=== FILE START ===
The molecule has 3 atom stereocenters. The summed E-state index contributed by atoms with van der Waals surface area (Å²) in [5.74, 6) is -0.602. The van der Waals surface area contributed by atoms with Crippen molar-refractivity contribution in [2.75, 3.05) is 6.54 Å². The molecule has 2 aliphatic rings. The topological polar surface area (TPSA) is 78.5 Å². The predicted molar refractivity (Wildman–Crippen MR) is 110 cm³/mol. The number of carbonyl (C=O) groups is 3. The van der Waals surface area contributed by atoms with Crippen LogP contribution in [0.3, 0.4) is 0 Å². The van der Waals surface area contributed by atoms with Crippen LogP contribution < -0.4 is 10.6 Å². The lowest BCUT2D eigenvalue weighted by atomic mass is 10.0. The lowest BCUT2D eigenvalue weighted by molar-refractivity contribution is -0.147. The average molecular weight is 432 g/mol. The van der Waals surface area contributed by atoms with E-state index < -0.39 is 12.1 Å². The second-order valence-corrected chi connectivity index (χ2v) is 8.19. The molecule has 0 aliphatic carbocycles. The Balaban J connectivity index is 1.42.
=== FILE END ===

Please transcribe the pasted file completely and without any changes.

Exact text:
The molecule has 3 atom stereocenters. The summed E-state index contributed by atoms with van der Waals surface area (Å²) in [5.74, 6) is -0.602. The van der Waals surface area contributed by atoms with Crippen molar-refractivity contribution in [2.75, 3.05) is 6.54 Å². The molecule has 2 aliphatic rings. The topological polar surface area (TPSA) is 78.5 Å². The predicted molar refractivity (Wildman–Crippen MR) is 110 cm³/mol. The number of carbonyl (C=O) groups is 3. The van der Waals surface area contributed by atoms with Crippen LogP contribution in [0.3, 0.4) is 0 Å². The van der Waals surface area contributed by atoms with Crippen LogP contribution < -0.4 is 10.6 Å². The lowest BCUT2D eigenvalue weighted by atomic mass is 10.0. The lowest BCUT2D eigenvalue weighted by molar-refractivity contribution is -0.147. The average molecular weight is 432 g/mol. The van der Waals surface area contributed by atoms with E-state index < -0.39 is 12.1 Å². The second-order valence-corrected chi connectivity index (χ2v) is 8.19. The molecule has 0 aliphatic carbocycles. The Balaban J connectivity index is 1.42.